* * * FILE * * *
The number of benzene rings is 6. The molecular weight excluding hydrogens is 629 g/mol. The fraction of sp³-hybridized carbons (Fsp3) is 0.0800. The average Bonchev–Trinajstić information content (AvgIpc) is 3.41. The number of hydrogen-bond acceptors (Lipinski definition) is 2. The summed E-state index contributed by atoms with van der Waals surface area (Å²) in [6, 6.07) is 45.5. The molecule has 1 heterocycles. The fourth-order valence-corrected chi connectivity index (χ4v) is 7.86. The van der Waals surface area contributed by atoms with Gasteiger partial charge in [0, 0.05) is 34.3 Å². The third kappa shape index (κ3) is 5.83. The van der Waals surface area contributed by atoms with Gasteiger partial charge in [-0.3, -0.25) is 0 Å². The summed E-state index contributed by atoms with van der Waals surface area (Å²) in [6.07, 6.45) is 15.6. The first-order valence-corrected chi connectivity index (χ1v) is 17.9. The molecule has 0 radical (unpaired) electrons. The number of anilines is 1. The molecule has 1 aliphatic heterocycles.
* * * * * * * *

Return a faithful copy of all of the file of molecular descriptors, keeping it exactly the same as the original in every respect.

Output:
The number of benzene rings is 6. The molecular weight excluding hydrogens is 629 g/mol. The fraction of sp³-hybridized carbons (Fsp3) is 0.0800. The average Bonchev–Trinajstić information content (AvgIpc) is 3.41. The number of hydrogen-bond acceptors (Lipinski definition) is 2. The summed E-state index contributed by atoms with van der Waals surface area (Å²) in [6, 6.07) is 45.5. The molecule has 1 heterocycles. The fourth-order valence-corrected chi connectivity index (χ4v) is 7.86. The van der Waals surface area contributed by atoms with Gasteiger partial charge in [0, 0.05) is 34.3 Å². The third kappa shape index (κ3) is 5.83. The van der Waals surface area contributed by atoms with Gasteiger partial charge in [-0.3, -0.25) is 0 Å². The summed E-state index contributed by atoms with van der Waals surface area (Å²) in [6.07, 6.45) is 15.6. The first-order valence-corrected chi connectivity index (χ1v) is 17.9. The molecule has 0 radical (unpaired) electrons. The number of anilines is 1. The molecule has 1 aliphatic heterocycles.